By Kenny Kerner


Don't let Matt's statistics fool you. In reality, he and his band do a lot more than merely collect unemployment checks. The guys have been very successful placing songs on their own: Four songs on MTV's The Real World, one on ABC's Life As We Know It, one on FOX's Roswell, one on She Spies, and one song used for an Arizona Jeans promo.

So why, you might ask, did Matt opt for becoming a member of TAXI? Well, let's read his story and find out, shall we?

Do you come from a musical family? Do you play an instrument?

MD: My grandfather on my mom's side played the saxophone in the World War II Army band. It kept him away from the front lines. On the other side of my family, I have one cousin who plays jazz saxophone and another cousin who plays piano/organ. He played organ for the St. Louis Blues hockey team for years.

My twin brother and I got a set of drums and guitar when we were 6-years-old. I got the drums and my brother the guitar. We didn't really get into playing seriously until sixth grade when three buddies asked us to join their band. We haven't put down the instruments since. What's really interesting is that eventually, I took up the guitar and my twin played drums. Now he plays keyboards and sings and I play guitar and sing.

Did you continue playing music in high school and/or college? When did you begin to think it could actually be a career for you?

MD: I was a big soccer player. We had bands all through junior high and high school. My soccer career went downhill and music was constantly getting better. We wrote and recorded original material all through high school. A lawyer out of Chicago swore that if we'd move to Chicago he'd make us famous. We all wanted to go to college, so the band lost a member and reformed in Champaign at the University of Illinois. None of us thought we would graduate. We were sure we'd have a record deal by then. Well, I'm 33 now. I've had a demo deal with Virgin Records, but to this date, no major label has released any of my material. I got my degree in English.

At what point did you begin writing original material and what happened to the material you wrote? Did you record it? Did it just sit there?

MD: I began writing in high school. We recorded in my parents' basement a lot. Then we got booted to the garage and made some recordings there. We did one studio recording while we were in high school at the studio owned by a guy who worked at the local music store in Collinsville, Illinois.



How did you first hear about TAXI ?

MD: I heard about TAXI through ads and asked a few people about it. I knew a few of the screeners and talked to them. They spoke highly of It, so we figured it couldn't hurt to try.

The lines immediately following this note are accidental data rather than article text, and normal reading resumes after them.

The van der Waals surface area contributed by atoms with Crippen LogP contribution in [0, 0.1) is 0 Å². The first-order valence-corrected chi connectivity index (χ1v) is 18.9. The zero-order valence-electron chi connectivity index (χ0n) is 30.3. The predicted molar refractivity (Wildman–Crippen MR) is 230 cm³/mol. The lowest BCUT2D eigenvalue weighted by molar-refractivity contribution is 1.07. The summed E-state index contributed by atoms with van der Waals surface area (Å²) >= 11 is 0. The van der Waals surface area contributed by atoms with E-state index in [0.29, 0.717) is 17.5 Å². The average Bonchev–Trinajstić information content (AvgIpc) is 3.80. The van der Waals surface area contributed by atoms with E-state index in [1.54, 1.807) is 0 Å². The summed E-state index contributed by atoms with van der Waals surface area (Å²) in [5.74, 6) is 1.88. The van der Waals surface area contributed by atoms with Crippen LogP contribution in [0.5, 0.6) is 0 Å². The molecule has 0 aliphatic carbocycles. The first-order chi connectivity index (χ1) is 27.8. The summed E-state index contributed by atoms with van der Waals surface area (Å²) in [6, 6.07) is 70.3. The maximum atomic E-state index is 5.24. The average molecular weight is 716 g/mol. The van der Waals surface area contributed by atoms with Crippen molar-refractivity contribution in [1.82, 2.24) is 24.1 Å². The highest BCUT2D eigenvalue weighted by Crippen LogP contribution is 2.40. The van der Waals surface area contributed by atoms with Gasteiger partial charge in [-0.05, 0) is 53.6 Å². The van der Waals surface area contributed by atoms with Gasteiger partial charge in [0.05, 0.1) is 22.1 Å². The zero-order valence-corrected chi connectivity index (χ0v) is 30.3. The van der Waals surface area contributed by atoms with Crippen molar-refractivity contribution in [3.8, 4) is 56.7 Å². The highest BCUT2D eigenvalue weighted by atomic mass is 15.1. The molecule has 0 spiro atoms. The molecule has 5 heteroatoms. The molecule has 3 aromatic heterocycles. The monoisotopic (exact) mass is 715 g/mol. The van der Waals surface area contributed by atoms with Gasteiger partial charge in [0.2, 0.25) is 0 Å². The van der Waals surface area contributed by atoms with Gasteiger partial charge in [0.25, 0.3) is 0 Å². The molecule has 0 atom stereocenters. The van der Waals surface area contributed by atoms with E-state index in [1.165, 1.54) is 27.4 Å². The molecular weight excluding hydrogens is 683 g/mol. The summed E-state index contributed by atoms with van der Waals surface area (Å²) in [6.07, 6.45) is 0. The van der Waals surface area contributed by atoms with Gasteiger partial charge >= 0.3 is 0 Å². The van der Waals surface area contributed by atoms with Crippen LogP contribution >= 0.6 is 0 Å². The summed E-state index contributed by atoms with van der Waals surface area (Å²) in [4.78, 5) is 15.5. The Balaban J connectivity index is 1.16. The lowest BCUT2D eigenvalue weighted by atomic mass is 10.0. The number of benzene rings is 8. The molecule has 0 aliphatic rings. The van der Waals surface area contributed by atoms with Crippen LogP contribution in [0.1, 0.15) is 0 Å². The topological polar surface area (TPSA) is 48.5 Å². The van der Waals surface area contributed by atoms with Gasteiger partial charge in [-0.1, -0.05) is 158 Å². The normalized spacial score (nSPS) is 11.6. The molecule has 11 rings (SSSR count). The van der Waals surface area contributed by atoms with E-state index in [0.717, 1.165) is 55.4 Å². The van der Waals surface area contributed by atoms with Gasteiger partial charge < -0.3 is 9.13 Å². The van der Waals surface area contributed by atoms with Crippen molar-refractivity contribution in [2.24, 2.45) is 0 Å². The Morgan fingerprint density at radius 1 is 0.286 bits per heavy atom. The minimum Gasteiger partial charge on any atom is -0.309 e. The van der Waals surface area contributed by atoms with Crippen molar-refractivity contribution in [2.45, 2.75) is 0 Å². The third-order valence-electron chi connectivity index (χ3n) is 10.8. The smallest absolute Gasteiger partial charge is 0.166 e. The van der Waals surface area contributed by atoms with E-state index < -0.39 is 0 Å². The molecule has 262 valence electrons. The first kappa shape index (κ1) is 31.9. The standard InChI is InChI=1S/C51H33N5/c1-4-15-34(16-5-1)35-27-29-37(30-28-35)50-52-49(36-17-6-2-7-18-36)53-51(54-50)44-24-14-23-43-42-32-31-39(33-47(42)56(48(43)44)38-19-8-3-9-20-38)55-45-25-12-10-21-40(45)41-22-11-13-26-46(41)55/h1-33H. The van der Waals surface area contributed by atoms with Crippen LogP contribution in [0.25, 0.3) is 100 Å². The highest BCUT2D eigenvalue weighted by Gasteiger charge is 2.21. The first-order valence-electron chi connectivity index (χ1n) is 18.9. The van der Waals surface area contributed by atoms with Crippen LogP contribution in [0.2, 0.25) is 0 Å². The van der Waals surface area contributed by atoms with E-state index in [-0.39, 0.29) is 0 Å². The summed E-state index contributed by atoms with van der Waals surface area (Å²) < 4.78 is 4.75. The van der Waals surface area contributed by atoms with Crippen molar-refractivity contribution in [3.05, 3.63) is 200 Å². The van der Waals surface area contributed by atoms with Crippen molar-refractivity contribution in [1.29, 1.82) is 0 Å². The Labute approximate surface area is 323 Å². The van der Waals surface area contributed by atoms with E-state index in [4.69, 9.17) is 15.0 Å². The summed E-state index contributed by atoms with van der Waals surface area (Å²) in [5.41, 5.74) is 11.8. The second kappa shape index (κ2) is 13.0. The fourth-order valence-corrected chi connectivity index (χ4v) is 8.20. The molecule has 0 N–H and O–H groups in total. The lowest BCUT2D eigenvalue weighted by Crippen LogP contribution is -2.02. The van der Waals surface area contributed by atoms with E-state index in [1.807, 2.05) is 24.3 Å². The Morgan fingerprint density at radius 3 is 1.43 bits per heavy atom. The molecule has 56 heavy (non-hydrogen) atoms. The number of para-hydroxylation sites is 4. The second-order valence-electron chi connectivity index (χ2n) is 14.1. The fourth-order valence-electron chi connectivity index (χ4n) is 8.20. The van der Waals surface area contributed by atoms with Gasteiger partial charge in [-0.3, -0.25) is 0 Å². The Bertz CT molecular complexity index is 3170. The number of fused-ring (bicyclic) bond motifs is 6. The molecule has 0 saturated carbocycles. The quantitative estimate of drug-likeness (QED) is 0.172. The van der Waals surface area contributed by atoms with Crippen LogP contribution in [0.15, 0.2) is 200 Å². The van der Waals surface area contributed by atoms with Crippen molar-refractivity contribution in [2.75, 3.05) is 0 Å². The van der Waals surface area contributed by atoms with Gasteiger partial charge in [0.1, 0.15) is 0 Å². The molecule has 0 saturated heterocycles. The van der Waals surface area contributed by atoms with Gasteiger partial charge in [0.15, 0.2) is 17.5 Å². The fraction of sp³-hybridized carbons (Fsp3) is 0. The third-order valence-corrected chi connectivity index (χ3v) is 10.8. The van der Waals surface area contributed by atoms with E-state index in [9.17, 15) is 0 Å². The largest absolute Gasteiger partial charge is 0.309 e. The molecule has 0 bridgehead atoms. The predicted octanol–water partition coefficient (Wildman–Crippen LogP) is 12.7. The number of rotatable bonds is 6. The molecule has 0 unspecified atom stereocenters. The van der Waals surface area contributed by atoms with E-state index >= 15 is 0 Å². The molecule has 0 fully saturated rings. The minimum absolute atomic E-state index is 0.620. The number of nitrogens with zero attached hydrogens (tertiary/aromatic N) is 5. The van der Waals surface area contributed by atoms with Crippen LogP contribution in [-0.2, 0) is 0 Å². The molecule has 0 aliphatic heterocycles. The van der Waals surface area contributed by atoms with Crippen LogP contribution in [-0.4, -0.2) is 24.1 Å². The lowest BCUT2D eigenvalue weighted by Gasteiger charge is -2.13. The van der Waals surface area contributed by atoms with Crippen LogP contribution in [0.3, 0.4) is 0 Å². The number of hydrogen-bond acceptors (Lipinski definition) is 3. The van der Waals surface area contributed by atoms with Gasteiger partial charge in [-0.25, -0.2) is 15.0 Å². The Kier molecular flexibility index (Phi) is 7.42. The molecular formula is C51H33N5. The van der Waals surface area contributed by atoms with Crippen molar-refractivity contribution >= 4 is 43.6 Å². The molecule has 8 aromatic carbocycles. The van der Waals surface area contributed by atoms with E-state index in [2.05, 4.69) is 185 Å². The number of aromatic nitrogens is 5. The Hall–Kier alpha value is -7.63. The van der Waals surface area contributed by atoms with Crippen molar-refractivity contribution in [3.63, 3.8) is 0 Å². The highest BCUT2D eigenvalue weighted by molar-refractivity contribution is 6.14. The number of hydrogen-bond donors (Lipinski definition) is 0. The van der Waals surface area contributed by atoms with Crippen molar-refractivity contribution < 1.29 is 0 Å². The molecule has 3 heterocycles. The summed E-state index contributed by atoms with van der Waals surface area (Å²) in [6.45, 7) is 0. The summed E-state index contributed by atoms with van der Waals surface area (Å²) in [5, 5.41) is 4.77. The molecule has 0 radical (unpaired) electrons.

What made you become a member and were you suspicious at first?

MD: Definitely suspicious. I believed that they were legit, but I've have had contact over the years with many different A&R people at major labels, music supervisors for major TV and films companies, so I really didn't think I needed to use TAXI. But things were slow and I wanted to try it.

Describe your relationship with TAXI.

MD: They've been very supportive and responsive to my band's music. We've been forwarded along for tons of stuff but have not really had any deals come from it. Maybe that will change. But we haven't been submitting lately because we're writing a new record and we will see what Cathy and the gang think of that when we're done.

Are the song critiques you receive useful to you?

MD: Some of the critiques are useful. Music is a subjective art, so everyone is entitled to his opinion. However, if you start hearing the same thing from numerous people, it makes you think about their comments and at least try them.



What has being a TAXI member taught you about the music business?

MD: That Chip Schloss truly is a weirdo — just kidding. He's a TAXI screener friend of mine. Being a TAXI member reminds me that there are many opportunities constantly arriving and changing in the music business.

Would you recommend TAXI to others?

MD: I would definitely recommend TAXI to younger artists or people who don't have many contacts in the music business. I can't guarantee that the TAXI forwards get heard or not. I'm sure some A&R reps listen, some don't. There are a million different reasons why some bands get signed and released and others don't. And we all know that almost nobody is going to do anything for you in the music business... it's a self made endeavor.

So, my feeling is that if being a member of TAXI increases your chances of having a career in the music business, why not go for it. I've spent more money on a bar tab than what it costs to be a part of TAXI. Or maybe it sounds better to say, "I've spent more money on a haircut than what it costs to be a part of TAXI." That makes me sound so fashionable, don't you think?

Well, there you have it. Successfully getting his original tunes into major TV shows, yet, still a TAXI member because Matt wants to open as many doors as possible! And that's what TAXI can do for you, too.











See How TAXI Works






















"Your dedication and hard work never ceases to amaze me."
— Jimmy Clark,
TAXI Member





"I signed a two-song deal with a major Music Library for film and TV."
— Bob Kroeger,
TAXI Member

"I am in awe of the sheer volume of amazing ideas to help musicians that you not only come up with, but make into real opportunities."
— Mara,
TAXI Member


"TAXI provided real access to a nearly inaccessible industry."
— John Mendoza,
TAXI Member

"With help from you guys, the music is pouring out and I'm having such fun! Thanks!"
— Willie McCulloch,
TAXI Member





"You are making an incredible difference in the lives of musicians and artists trying to break into the business!"
— Rob Khurana,
TAXI Member